Most of us assume that the classic “Freshman 15″ comes from an overabundance of food. Too much snacking and not enough physical activity as first year college students make the transition into the routine of higher education. But maybe the feared Freshman 15 isn’t just related to the amount of food college students have access to, it’s the kind of food that they have access to. Or, more rightly put, what they don’t have access to.
A new study shows that actually, 60% of college students are food insecure, meaning that they have limited or uncertain access to nutritious foods. The study was a small one, performed at an university in Oregon, but it adds to the very important overall discussion of food insecurity.
To put the study’s number in perspective, in the United States overall, 14.5% of American households were food insecure in 2012. In comparison, the high rate of food insecurity in college students is alarming, especially given that during the taxing time of studying, nutritious food is a core part of maintaining students’ physical and mental health.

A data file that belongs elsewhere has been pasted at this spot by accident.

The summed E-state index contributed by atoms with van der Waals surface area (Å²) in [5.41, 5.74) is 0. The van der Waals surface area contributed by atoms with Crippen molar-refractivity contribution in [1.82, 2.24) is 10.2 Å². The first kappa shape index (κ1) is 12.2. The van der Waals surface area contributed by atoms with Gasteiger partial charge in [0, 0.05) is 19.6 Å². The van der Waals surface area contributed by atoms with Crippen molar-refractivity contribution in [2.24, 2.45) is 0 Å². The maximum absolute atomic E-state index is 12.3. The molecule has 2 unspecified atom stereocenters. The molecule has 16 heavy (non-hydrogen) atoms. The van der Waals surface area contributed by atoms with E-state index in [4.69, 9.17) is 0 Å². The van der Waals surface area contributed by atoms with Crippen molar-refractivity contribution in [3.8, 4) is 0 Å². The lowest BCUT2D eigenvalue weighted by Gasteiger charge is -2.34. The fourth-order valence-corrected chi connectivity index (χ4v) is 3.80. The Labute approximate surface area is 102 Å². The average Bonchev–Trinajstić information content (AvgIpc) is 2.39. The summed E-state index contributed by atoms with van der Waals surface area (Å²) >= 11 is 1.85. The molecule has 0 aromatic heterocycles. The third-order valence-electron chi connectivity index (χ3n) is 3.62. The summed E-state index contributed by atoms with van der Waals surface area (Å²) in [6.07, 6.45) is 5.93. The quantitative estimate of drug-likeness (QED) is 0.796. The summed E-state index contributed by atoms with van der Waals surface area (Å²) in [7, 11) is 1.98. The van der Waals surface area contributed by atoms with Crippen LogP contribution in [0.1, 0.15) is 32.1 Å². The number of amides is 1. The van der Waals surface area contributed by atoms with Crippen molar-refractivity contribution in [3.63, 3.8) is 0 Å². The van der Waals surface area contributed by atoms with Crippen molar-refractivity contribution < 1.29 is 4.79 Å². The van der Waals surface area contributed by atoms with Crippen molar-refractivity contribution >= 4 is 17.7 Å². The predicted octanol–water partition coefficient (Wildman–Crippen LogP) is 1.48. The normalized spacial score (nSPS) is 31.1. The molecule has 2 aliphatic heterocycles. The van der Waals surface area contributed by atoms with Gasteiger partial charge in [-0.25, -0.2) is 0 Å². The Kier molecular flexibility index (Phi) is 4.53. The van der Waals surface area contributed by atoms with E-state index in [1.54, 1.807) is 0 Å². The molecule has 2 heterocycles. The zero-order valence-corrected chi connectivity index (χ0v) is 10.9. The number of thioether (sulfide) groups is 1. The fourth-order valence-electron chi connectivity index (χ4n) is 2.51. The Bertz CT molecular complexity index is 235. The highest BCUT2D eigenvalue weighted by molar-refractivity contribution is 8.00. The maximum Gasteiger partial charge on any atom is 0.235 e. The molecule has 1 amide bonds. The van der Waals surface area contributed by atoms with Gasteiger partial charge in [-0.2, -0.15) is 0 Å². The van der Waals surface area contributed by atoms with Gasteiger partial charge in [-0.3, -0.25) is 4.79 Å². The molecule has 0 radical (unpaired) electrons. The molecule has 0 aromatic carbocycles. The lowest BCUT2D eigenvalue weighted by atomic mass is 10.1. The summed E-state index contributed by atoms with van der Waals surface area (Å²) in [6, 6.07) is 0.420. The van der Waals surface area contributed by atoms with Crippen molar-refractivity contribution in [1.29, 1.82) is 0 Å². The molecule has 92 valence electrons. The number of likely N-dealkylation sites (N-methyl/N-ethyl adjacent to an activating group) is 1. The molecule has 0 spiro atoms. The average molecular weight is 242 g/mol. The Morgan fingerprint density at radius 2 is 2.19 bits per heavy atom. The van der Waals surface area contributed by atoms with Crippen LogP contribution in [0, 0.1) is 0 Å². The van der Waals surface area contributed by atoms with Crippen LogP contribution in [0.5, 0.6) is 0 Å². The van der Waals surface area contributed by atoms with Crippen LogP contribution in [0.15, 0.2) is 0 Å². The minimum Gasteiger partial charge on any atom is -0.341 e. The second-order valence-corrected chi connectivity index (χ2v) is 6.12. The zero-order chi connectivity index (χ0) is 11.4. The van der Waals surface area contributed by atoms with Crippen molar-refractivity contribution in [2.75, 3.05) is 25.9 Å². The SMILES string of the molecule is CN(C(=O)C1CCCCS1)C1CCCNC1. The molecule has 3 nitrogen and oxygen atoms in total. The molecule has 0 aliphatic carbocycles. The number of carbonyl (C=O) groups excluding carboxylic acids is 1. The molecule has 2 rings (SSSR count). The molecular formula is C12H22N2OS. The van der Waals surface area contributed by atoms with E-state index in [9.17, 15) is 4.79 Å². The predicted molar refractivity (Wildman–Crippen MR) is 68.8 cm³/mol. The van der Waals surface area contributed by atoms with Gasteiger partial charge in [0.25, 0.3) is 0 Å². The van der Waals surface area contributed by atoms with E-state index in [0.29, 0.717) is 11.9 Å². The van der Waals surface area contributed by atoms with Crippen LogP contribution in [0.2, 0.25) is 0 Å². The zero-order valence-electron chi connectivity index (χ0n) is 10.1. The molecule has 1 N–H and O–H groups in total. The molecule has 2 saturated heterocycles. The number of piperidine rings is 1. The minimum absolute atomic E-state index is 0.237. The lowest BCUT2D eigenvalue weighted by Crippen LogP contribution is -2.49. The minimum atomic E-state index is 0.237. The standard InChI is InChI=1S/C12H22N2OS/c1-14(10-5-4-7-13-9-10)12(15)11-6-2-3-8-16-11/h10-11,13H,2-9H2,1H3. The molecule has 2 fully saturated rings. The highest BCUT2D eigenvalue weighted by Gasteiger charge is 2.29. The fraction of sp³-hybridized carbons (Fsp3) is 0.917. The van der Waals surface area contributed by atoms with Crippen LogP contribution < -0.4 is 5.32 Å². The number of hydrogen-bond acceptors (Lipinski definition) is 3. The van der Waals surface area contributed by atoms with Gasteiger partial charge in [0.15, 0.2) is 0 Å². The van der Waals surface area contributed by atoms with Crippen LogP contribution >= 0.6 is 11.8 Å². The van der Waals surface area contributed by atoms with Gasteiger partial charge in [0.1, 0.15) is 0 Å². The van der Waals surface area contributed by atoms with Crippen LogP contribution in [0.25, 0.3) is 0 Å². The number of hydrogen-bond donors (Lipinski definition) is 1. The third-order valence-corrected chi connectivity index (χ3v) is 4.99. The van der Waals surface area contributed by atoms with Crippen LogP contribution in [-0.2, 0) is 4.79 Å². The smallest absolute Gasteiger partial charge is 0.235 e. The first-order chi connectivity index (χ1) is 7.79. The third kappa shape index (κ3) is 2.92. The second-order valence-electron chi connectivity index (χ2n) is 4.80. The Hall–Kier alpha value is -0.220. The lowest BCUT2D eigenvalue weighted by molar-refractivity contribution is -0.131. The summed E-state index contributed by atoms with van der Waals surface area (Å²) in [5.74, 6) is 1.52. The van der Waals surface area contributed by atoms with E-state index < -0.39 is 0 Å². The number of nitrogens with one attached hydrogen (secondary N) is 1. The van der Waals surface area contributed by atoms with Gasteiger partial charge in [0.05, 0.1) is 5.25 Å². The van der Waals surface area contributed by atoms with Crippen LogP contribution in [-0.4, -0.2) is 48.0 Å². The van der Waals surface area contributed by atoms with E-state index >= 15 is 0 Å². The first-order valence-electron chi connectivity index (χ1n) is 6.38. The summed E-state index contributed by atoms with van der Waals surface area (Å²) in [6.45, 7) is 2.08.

For the students in the study, food also had an overall affect on their scholarly performance, with students that were food insecure more likely to have a GPA of 3.1 or less than their peers who had proper access to nutritious food.
“Based on other research that’s been done, we expected some amount of food concerns among college students,” said Daniel López-Cevallos, associate director of research at OSU’s Center for Latino/a Studies and Engagement on the Oregon State University website. “But it was shocking to find food insecurity of this severity. Several recent trends may be combining to cause this.”
Those factors include rising rising college costs, more low-income and first-generation students attending college and changing demographics.
While the study is small, it highlights the importance of more research to be done on the topic, because if we continue to put an importance on higher education, than we need to ensure that programs are put into place so that students can eat real, nutritious food.
The ‘Freshman 15′ isn’t just a problem of appearance after all, it’s a problem of health and performance, and one that we need to think seriously about addressing by making sure that all college students have access to real food.
Photo Credit: Ed Yourdon